The last two weeks of June left us all reeling with the dramatic releases of several Supreme Court decisions. So much change! So fast!
But, after a long weekend, here’s how we think the rulings impact the business of solving climate change.
The Supreme Court threw away precedent. Going forward, who can predict when they will use it and when they will not? And the Court debuted “the major questions” doctrine, which was used to limit EPA’s regulatory authority. This all adds up to more regulatory uncertainty.
And if there is one thing businesses hate even more than inflation, it is uncertainty. Expect more uncertain futures in regulated industries such as energy, pharmaceuticals and healthcare. And a drag on economic growth because more uncertainty is costly to planning and operations.
By limiting the federal government’s role in leading and enforcing emissions reductions, the Supreme Court made it much more likely that the planet will suffer more climate change and more physical damage from climate change. The number of incidents and the damage from each event will rise.
The rational person will close their front gates, tighten up their homes and businesses, and invest to survive heat, floods, wildfires and so on. The total cost of these individual actions is certainly at least 10X larger than the collective cost of reducing emissions. So our joint future just got more costly.
Looking across all of the decisions, it is clear that our digital data can be used to track our actions and possibly lead to criminal charges. Not only did trust in the Court fall, but now there is good reason not to trust other institutions too. Every business will want their data extra secure and super private.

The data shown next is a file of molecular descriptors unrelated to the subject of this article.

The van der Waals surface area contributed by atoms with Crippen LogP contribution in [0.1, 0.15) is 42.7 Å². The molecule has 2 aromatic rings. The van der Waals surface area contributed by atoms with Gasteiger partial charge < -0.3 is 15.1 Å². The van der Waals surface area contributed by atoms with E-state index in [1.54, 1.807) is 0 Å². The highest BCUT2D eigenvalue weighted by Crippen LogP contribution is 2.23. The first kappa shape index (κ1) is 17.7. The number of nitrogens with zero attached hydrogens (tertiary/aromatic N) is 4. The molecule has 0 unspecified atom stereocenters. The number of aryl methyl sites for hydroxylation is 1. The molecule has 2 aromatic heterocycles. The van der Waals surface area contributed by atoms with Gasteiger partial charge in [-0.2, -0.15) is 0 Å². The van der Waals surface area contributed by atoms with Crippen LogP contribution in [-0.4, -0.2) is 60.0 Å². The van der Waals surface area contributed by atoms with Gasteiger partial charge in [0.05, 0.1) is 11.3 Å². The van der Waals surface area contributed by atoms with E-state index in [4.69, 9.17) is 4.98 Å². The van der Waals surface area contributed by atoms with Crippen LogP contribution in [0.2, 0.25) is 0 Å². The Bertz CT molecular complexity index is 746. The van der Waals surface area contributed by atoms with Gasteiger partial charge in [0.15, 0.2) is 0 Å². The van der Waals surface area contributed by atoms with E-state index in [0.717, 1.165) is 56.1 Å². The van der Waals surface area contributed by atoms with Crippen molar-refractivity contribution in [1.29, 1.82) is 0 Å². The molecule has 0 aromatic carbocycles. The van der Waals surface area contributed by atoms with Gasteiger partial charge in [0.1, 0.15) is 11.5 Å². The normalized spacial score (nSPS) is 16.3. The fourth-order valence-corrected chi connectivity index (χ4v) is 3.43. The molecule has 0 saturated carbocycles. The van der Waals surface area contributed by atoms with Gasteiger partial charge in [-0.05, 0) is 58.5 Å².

But for the business and financing of climate solutions, the Supreme Court rulings will have a much smaller impact than might be expected.
First, the particular set of EPA regulations being argued before the Court had already been superseded by business realities: Utilities have been closing coal plants and switching to cheaper solar and wind power. As long as clean energy remains cheaper than alternatives, regulations have less impact.
Second, the business and finance of climate solutions is already on solid economic footing, with Blackrock, Brookfield, Wellington, SAP, EY, PwC, Salesforce and others announcing their intent to deliver revenues, profits and investor returns from the transition to a new climate reality.
And third, the U.S. has been the laggard on emissions reporting regulations, with reporting requirements already in place and demand for emissions data racing forward in the EU, Australia, and SE Asia with a fast-follow in the Middle East and Latin America. Reporting standards are being harmonized, and even if the SEC is forced to walk back its regulatory proposal, most US corporations will be filling the same data anyhow, just somewhere else.
In sum, the business and finance of climate solutions is here to stay. But we do expect the GLYNT phrase “Produce, Permission and Profit” from your emissions data to take a specific form: Use GLYNT to produce your emissions data. Stay in control of your data and permission carefully. And flip the business model: “You want to see my data? Pay me!”
Welcome to our new world.
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